Gratis – research that is free to read
Libre – research that is free to read and reuse (often licensed using Creative Commons licences); requisite for full OA status
Martin Eve took us through some of the reasons academics, publishers, librarians and others disagree with OA. To sum up very briefly, academics object to OA because not all the most prestigious journals have OA policies. Publishers are worried about the impact on their revenues and the need to change their business models. And librarians, although mainly in favour of OA, are anxious about how their roles would have to change if the traditional library collection was replaced by OA publications and repositories.
OA and the Humanities
OA hasn’t made as much headway in the humanities as in the sciences, perhaps because budgets for funding Gold OA are lower. However, all the arguments for OA apply to the humanities as much as to the sciences. And, as Eve points out in his book, it would be particularly useful to be able to click through to check citations and follow up references in humanities research. He devotes a chapter of his book to exploring OA monographs – a medium that is particularly favoured in the humanities.
Libraries in all of this?
As noted above, librarians are questioning how they would fit into a new scholarly research landscape where dissemination via OA was the norm. The immediate question, to my mind, though should be how libraries go about facilitating compliance with new HEFCE OA mandates and reassuring academics concerned about these mandates. Martin Eve presented some really interesting solutions to the problem of high APCs, including an international library consortium, the Open Library of Humanities, that funds a gold open access journal and books platform without APCs. This kind of development is what librarians could and should be promoting. And of course working on the repositories and preservation technologies that make OA possible are another area that librarians can help with. Not to mention providing guidance on resources for specific subjects, citation standards etc. Just as they always have.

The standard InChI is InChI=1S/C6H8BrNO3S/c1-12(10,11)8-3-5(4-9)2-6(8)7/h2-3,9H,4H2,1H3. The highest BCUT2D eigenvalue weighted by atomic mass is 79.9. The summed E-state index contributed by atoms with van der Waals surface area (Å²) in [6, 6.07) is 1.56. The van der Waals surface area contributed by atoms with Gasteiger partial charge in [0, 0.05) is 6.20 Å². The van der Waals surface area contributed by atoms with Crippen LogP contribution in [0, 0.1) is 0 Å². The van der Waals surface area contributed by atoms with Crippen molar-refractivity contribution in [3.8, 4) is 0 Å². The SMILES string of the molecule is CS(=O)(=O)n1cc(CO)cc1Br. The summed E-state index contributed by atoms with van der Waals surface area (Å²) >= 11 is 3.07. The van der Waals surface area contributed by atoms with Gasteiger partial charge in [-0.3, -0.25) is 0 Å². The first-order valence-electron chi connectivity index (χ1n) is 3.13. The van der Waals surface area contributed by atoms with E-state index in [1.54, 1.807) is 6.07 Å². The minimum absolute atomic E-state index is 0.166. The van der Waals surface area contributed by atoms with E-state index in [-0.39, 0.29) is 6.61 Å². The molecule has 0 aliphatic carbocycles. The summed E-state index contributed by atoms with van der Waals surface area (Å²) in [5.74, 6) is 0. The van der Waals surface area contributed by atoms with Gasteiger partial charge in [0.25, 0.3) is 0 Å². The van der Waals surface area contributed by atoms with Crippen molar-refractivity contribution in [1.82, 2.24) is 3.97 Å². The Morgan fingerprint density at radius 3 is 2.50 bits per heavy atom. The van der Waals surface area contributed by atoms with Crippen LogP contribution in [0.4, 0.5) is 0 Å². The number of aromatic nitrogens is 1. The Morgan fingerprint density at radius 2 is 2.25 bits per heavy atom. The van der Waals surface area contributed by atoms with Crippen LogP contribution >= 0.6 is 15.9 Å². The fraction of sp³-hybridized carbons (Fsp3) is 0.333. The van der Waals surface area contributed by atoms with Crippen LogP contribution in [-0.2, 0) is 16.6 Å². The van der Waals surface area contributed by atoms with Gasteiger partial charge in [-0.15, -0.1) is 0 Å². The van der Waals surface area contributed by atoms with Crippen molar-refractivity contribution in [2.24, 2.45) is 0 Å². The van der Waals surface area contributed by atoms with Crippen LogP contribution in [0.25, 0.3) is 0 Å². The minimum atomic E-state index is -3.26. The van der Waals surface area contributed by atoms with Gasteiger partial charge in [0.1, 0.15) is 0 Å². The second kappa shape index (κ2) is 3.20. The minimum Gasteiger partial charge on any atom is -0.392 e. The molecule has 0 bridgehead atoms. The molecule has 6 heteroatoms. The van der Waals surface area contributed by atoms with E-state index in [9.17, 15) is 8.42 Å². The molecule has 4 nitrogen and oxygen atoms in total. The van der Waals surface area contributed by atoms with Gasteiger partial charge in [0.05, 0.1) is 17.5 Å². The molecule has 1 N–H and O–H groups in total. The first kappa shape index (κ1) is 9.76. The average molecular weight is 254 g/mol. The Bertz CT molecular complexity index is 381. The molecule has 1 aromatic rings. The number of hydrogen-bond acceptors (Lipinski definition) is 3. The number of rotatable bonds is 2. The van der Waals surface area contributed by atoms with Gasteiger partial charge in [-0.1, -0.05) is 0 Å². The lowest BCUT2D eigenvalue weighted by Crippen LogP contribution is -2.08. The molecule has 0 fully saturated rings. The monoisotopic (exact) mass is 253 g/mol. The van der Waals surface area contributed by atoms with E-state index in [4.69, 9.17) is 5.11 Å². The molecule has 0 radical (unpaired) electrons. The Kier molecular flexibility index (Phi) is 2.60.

I’ll leave you with a video that Ernesto showed us and some references and further resources.
Eve, M. P. (2014). Open Access and the Humanities [online]. Cambridge University Press, Cambridge. Available: http://ebooks.cambridge.org/chapter.jsf?bid=CBO9781316161012&cid=CBO9781316161012A015. DOI: http://dx.doi.org/10.1017/CBO9781316161012.008
Suber, P. (2014). Open Access [online]. MIT Press, Cambridge, Massachusetts. Available: https://mitpress.mit.edu/sites/default/files/titles/content/9780262517638_Open_Access_PDF_Version.pdf
Finch Report – report commissioned by UK government into open access
QMUL website’s open access pages – useful introductory info
Stuart Lawson’s datasets on figshare (including journal subscription costs – FOIs to universities)
SHERPA/RoMEO – publisher policies on OA
Stephen Curry’s blog – OA-related posts by science academic, includes review of Martin Eve’s book
Beall’s list – list of predatory publishers, including OA publishers